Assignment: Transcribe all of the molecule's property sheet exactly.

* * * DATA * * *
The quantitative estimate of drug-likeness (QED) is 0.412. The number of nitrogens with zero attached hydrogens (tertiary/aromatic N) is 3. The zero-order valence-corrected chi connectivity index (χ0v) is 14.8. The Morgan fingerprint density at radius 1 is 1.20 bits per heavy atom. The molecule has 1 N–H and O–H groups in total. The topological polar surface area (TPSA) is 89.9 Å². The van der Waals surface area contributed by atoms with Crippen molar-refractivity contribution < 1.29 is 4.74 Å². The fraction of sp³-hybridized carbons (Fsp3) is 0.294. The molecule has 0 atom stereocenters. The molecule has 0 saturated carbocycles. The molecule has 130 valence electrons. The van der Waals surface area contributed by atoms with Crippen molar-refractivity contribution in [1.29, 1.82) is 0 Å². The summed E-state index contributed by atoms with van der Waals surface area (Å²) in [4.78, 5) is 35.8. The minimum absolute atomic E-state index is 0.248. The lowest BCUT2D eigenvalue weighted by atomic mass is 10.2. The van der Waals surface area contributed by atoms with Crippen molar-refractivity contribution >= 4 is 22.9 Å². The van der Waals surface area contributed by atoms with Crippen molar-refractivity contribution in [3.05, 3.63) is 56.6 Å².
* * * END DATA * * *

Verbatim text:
The quantitative estimate of drug-likeness (QED) is 0.412. The number of nitrogens with zero attached hydrogens (tertiary/aromatic N) is 3. The zero-order valence-corrected chi connectivity index (χ0v) is 14.8. The Morgan fingerprint density at radius 1 is 1.20 bits per heavy atom. The molecule has 1 N–H and O–H groups in total. The topological polar surface area (TPSA) is 89.9 Å². The van der Waals surface area contributed by atoms with Crippen molar-refractivity contribution < 1.29 is 4.74 Å². The fraction of sp³-hybridized carbons (Fsp3) is 0.294. The molecule has 0 atom stereocenters. The molecule has 0 saturated carbocycles. The molecule has 130 valence electrons. The van der Waals surface area contributed by atoms with Crippen molar-refractivity contribution in [1.29, 1.82) is 0 Å². The summed E-state index contributed by atoms with van der Waals surface area (Å²) in [4.78, 5) is 35.8. The minimum absolute atomic E-state index is 0.248. The lowest BCUT2D eigenvalue weighted by atomic mass is 10.2. The van der Waals surface area contributed by atoms with Crippen molar-refractivity contribution >= 4 is 22.9 Å². The van der Waals surface area contributed by atoms with Crippen molar-refractivity contribution in [3.05, 3.63) is 56.6 Å².